• Sleeplessness at night and sleepiness during the day 

Diagnosing Delirium

Delirium is diagnosed based on the cognitive and behavioral symptoms associated with this syndrome. These disturbances are not better explained by a pre-existing, established, or evolving neurocognitive disorder. There is evidence that these disturbances are a direct physiological consequence of another medical condition, substance intoxication or withdrawal or exposure to a toxin.

Treatments We Offer 

Mount Sinai delirium program addresses the full range of patient needs by:

  • Ensuring proper hydration and nutrition
  • Helping the delirious person become active as quickly as possible, according to an assessment of their abilities by getting them out of bed and in a chair or walking with the assistance of physical therapy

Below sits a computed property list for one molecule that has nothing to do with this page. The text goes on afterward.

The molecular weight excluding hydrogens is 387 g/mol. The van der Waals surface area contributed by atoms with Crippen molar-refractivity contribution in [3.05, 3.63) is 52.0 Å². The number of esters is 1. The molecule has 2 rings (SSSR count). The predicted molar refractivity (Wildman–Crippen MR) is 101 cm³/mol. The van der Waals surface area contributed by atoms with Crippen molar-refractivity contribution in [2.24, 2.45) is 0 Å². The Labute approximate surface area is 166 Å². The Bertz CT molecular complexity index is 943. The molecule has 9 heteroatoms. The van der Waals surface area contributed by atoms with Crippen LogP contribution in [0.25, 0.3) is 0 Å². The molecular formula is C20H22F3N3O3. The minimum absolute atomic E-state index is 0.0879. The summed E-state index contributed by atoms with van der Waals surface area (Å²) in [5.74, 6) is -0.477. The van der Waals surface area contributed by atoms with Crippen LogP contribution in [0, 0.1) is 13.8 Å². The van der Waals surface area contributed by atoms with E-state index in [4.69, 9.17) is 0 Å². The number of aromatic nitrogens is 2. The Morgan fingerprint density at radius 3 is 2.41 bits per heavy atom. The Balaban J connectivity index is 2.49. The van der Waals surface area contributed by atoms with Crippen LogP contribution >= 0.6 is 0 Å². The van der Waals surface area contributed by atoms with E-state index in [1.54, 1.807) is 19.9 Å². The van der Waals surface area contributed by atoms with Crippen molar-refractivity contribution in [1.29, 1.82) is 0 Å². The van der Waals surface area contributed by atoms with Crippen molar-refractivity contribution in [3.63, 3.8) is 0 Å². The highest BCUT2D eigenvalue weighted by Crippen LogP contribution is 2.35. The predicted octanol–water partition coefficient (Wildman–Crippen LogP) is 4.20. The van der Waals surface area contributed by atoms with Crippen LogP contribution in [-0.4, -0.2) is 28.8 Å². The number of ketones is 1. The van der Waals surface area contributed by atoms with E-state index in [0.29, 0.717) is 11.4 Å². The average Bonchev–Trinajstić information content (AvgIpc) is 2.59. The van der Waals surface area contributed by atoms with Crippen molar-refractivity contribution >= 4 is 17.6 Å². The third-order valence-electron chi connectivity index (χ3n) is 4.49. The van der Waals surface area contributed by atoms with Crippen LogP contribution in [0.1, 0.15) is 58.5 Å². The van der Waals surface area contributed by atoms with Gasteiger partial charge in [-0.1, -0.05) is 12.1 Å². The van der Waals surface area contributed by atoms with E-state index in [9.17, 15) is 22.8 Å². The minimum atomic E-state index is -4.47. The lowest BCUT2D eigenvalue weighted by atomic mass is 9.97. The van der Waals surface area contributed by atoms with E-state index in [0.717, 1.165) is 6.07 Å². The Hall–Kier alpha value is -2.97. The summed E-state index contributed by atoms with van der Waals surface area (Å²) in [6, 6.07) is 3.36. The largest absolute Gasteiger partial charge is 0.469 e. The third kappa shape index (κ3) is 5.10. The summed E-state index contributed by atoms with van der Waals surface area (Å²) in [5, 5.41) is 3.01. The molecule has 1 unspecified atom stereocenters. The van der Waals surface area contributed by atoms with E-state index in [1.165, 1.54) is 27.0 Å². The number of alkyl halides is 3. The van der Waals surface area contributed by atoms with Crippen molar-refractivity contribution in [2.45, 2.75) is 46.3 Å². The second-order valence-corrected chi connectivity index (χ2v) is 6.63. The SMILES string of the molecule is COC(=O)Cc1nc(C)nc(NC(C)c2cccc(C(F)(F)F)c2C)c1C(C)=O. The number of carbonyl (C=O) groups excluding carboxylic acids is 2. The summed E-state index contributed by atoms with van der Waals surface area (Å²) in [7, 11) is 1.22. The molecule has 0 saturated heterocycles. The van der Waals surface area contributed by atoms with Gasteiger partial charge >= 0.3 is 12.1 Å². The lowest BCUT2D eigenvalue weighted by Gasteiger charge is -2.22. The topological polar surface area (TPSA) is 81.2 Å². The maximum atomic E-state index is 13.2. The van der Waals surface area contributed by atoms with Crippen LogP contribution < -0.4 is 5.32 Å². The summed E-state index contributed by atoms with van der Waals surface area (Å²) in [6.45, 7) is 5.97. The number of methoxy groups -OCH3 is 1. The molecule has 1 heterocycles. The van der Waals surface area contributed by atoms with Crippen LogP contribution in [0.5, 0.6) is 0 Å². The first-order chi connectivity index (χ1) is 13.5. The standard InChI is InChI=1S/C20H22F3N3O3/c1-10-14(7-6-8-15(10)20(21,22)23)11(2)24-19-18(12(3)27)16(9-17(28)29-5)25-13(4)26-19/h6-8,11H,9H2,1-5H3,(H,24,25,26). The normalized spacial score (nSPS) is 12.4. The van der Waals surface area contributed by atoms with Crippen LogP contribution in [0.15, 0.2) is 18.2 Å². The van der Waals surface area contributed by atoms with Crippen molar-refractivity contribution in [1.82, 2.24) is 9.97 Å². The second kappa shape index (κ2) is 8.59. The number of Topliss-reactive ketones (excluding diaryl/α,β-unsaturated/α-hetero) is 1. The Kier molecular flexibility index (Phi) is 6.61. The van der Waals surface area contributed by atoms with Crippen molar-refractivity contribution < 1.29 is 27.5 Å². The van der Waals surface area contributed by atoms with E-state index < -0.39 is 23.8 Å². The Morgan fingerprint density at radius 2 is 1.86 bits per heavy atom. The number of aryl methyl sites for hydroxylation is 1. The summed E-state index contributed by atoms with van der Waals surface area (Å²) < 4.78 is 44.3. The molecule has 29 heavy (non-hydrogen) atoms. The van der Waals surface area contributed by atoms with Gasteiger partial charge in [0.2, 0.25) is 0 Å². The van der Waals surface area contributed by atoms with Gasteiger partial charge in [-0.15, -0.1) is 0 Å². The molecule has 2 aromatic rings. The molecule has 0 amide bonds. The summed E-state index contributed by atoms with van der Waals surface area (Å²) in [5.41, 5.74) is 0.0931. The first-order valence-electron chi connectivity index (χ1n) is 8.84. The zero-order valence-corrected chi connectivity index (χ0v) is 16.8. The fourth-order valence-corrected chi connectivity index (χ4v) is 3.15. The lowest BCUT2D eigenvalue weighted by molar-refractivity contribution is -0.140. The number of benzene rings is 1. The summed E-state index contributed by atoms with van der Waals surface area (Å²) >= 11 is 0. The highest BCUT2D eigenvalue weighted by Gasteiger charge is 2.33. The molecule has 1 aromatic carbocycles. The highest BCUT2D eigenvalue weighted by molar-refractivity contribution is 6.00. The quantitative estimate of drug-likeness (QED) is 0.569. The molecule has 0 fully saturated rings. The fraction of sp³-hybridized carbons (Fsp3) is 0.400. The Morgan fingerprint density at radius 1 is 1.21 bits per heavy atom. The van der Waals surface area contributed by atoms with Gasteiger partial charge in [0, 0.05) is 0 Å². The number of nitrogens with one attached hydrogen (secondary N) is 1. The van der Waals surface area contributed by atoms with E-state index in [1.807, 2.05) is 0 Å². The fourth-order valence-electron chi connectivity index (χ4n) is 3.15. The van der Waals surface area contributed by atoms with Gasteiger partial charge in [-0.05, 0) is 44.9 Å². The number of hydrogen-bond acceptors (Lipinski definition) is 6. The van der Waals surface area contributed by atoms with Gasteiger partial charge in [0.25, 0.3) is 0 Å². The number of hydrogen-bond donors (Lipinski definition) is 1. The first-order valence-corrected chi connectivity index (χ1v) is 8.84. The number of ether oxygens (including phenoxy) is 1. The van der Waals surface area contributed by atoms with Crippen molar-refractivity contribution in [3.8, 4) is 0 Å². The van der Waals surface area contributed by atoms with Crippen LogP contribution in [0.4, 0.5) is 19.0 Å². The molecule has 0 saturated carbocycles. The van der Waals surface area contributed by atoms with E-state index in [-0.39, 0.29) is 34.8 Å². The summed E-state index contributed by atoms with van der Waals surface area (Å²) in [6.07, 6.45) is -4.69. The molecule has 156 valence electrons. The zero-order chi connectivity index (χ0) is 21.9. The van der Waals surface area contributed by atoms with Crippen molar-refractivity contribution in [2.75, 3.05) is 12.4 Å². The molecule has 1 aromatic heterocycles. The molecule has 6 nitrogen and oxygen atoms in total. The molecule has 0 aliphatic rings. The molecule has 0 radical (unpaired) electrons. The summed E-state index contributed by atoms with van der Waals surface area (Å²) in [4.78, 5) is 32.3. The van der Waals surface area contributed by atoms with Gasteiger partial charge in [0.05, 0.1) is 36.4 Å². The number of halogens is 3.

• Identifying and treating quickly the underlying medical and/or surgical problems that are causing the delirium
  • Lowering the dosage of or stop those medications which can be associated with the delirium
  • Providing medication only when necessary to treat dangerous behaviors (such as pulling out IV lines, hitting staff and family) and to treat hallucinations
  • Reminding them of the date, time, place, who their hospital caregivers are, why they are in the hospital, what medications they are receiving and why. Update the orientation board in their room daily
  • Removing tubing, such as urinary catheters as soon as possible 

How You Can Help With the Delirium Treatment

  • Make sure you, other family, friends, and caregivers visit the delirious patient as often as possible
  • Bring things to the hospital to help with orientation (such as clock, calendar)
  • Talk to the delirious patient, work on puzzle books, read, play games

Meet Our Team

The Mount Sinai multidisciplinary team uses innovative technologies that provide smart decision support to our team headed up by: